Journal, April 12, 1805

Set out at an early hour. Our peroge and the Canoes passed over to the Lard side in order to avoid a bank which was rappidly falling in on the Stard. The red perogue contrary to my expectation or wish passed under this bank by means of her toe line, where I expected to have seen her carried under every instant. I did not discover that she was about to make this attempt untill it was too late for the men to reembark, and retreating is more dangerous than proceeding in such cases. They therefore continued their passage up this bank, and much to my satisfaction arrived safe above it. This cost me some moments of uneasiness. Her cargo was of much importance to us in our present advanced situation.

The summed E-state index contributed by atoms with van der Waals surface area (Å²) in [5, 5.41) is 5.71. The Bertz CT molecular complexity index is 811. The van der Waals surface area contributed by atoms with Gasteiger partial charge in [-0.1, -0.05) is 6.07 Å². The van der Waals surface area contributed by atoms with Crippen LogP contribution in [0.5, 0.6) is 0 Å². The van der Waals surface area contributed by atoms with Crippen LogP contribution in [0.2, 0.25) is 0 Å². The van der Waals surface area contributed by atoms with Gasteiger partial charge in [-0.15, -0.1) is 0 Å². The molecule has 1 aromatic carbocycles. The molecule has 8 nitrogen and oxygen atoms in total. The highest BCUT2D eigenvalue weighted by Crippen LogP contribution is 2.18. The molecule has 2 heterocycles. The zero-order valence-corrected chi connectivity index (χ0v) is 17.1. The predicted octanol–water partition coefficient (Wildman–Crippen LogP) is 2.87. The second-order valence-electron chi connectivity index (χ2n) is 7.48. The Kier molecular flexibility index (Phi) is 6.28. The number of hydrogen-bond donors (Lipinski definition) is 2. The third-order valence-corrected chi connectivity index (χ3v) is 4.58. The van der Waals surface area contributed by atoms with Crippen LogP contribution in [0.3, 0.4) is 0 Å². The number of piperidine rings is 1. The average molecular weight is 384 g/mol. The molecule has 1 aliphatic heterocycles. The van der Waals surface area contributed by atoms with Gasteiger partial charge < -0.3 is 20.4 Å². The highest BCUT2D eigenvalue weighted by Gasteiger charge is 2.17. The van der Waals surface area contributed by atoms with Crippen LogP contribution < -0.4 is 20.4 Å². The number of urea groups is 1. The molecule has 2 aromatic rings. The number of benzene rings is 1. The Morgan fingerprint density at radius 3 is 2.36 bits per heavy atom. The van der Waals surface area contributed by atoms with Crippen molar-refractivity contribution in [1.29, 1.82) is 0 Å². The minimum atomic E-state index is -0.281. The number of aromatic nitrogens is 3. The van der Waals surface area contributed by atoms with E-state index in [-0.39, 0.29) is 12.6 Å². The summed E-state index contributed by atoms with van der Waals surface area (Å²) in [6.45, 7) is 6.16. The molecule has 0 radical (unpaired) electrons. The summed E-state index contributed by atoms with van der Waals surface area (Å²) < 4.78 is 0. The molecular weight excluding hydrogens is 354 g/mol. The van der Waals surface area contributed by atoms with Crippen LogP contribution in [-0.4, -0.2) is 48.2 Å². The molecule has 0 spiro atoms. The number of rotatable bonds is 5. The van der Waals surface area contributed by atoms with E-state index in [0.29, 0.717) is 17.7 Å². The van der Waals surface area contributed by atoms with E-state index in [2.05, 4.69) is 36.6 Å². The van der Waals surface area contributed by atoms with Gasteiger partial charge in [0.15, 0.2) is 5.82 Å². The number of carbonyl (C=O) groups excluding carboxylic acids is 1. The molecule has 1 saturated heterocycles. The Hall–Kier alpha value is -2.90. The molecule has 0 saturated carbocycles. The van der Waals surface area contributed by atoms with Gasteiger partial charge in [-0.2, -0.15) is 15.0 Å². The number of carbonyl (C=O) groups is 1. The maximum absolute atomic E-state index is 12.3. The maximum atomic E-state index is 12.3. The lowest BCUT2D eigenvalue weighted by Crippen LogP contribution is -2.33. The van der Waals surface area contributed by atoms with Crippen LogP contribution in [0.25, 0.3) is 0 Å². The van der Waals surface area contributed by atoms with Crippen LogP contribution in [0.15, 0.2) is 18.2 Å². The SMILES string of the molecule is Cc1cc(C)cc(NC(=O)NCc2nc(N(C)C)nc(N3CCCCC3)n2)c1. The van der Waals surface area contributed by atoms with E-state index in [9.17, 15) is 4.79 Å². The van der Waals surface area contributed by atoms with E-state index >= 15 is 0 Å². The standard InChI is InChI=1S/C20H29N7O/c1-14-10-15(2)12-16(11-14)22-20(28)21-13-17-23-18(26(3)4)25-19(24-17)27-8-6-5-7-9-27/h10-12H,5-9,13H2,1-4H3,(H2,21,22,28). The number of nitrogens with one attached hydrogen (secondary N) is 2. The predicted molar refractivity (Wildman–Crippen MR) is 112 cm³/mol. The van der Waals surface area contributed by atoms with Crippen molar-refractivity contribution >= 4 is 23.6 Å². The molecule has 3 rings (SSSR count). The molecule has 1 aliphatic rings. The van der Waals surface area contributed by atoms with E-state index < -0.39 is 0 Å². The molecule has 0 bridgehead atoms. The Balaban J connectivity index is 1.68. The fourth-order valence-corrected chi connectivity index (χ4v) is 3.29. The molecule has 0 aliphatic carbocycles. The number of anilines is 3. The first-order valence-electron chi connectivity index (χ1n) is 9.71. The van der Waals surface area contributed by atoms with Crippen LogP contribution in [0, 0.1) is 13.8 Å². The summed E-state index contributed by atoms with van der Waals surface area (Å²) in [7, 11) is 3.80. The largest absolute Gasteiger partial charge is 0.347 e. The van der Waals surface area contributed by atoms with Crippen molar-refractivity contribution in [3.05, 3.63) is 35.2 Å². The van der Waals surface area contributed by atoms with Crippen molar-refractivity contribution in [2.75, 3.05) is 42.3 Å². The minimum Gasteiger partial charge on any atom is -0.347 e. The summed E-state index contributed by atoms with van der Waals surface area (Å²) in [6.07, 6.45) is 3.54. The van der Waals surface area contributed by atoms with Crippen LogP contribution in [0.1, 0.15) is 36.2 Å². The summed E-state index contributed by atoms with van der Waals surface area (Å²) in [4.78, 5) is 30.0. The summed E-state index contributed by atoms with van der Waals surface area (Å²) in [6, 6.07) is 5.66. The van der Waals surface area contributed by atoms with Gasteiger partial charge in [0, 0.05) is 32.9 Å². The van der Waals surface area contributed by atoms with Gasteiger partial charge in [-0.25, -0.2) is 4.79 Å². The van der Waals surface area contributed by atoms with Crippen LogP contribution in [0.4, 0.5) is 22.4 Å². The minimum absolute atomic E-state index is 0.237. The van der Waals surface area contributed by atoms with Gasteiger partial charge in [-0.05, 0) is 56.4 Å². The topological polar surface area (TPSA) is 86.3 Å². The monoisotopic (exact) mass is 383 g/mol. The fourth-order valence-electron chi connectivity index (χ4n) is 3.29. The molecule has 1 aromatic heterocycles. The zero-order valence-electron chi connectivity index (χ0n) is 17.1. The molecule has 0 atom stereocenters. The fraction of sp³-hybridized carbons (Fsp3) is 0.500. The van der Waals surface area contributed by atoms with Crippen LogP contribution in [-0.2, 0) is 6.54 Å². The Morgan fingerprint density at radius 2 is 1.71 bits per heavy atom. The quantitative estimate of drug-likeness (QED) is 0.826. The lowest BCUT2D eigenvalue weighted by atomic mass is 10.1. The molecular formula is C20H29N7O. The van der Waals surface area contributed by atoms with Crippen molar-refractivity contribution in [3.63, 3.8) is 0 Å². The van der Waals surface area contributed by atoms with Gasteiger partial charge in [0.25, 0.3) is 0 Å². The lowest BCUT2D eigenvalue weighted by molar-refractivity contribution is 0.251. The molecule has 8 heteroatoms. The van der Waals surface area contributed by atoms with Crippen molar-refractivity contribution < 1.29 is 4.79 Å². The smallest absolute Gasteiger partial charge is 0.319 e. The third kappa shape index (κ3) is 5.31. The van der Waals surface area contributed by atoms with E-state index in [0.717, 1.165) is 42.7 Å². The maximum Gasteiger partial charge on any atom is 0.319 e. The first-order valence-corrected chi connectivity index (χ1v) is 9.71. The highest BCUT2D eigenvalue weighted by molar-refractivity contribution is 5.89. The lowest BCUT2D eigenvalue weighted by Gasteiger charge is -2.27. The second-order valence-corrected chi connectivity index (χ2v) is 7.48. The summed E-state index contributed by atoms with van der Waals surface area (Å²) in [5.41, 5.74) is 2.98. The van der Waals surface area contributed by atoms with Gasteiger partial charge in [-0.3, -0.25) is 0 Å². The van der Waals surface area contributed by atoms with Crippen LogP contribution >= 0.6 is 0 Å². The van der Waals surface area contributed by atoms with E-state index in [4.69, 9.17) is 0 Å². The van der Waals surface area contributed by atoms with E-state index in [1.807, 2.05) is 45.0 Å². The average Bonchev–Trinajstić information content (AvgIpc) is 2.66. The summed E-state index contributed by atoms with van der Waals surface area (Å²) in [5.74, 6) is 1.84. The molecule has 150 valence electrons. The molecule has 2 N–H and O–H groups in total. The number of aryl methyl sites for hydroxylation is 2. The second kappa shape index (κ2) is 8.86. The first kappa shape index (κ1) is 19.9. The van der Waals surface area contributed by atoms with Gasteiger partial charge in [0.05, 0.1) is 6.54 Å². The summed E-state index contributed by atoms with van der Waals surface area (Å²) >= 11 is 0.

We proceeded on six miles and came too on the lower side of the entrance of the little Missouri on the Lard shore in a fine plain where we determined to spend the day for the purpose of celestial observation. . . .


The artifil. Horizon recommended by Mr. A. Ellicott, in which water forms the reflecting surface, is used in all observations which requirs the uce of an Artificial horizon, except when expressly mentioned to the contrary.

Meriwether Lewis